Women, Victims of War, Have No Seat at Negotiating Table

Posted on 24 February 2012

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By Thalif Deen

For a long time, Zambian women’s participation in politics has ended at voting.
Credit:Richard Mulonga/IPS

UNITED NATIONS, Feb 23, 2012 (IPS) – When the U.N. Commission on the Status of Women (CSW) held its inaugural meeting in London back in 1946, the U.S. delegate, Eleanor Roosevelt, read an open letter to “the women of the world” calling on governments to encourage women everywhere to participate in national and international affairs.

The letter also urged women who are conscious of their opportunities “to come forward and share in the work of peace and reconstruction as they did in war and resistance”.

But 66 years later, the worldwide struggle for gender equality and gender empowerment continues unabated – even as women find themselves discriminated against, and victims of violence, both at home and on the battlefield.

As India’s Permanent Representative to the United Nations Ambassador Hardeep Singh Puri told the Security Council Thursday, close to 90 percent of current casualties in wars and situations of armed conflict are civilians, with the majority being women and children.


“Obviously, women bear a disproportionately large share of the burden of conflict, but have a marginal say in matters of war and peace,” he said, pointing out the irony.

This is perhaps a function of the gender imbalance in our societies, reflected in positions of power and influence, he added.

Despite this, Puri argued, women should not be viewed solely as victims of war.

They also have to assume the key role of ensuring family livelihoods in the midst of chaos and destruction, and are particularly active in the peace movements at the grassroots level and cultivating peace within their communities.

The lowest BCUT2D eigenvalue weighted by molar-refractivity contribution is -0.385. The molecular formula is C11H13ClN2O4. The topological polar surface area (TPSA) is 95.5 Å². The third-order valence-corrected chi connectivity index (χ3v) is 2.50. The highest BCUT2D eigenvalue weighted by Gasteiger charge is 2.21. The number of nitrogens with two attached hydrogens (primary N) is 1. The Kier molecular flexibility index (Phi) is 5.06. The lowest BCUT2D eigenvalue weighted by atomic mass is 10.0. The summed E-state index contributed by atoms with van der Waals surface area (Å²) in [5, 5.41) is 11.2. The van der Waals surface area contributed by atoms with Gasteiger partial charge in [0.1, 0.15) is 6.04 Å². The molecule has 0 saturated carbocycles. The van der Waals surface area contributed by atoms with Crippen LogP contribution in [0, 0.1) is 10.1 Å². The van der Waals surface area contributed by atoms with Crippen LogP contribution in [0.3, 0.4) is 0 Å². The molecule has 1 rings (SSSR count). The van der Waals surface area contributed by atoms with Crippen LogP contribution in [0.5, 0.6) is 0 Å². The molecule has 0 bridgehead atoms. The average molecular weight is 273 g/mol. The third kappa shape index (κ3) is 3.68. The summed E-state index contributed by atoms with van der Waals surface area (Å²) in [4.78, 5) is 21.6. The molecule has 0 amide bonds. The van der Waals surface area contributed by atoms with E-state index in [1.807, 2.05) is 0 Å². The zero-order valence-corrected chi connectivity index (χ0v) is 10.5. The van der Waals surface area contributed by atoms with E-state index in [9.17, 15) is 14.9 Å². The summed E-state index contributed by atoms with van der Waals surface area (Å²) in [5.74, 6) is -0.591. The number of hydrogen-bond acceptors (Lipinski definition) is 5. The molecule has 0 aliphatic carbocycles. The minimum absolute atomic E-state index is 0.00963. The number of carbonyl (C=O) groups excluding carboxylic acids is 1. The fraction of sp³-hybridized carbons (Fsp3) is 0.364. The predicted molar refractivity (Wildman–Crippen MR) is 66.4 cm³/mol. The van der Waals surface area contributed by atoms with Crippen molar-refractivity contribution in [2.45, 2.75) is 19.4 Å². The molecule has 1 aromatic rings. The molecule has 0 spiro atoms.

“Therefore, the absence of women at the peace negotiating table is unconscionable,” declared Puri, as he implicitly criticised the fact that peace negotiators are overwhelmingly male.

Yasmeen Hassan, global director at the New York-based Equality Now, told IPS economic downturns bring with them rising fundamentalisms and a clinging to practices and beliefs that pose a challenge to gender equality.

Similarly, she pointed out, war and lack of security lead to a curtailment of women’s rights.

The developing world has seen a lot more instability – economic, political, social – that has often been exacerbated by conflicts, both internal and cross border, that pose the biggest barriers to gender equality.

“Instability and conflicts also make women’s rights activism difficult as women may become divided on issues of national origin, race and class,” she added.

A 10-day meeting of the 45-member CSW, beginning next Monday, will focus on another battle front: the empowerment of rural women and their role in poverty and hunger eradication and sustainable development.

According to the newly-created U.N. Women, rural women constitute one-fourth of the world’s population of seven billion people. Still, only five percent of agricultural extension services are provided for women farmers, and in rural sub-Saharan Africa, women hold less than 10 percent of the credit available to smallholder agriculture.

“If rural women had equal access to productive resources, agricultural yields could reduce the number of chronically hungry people by between 100 and 150 million,” says U.N. Women.

Asked about the key achievements on gender empowerment in the last five to 10 years, Hassan told IPS, “Everyone agrees that it is an issue that has to be put on the agenda – women’s empowerment has come to be seen as essential for development and, more importantly in current times, for building peace.”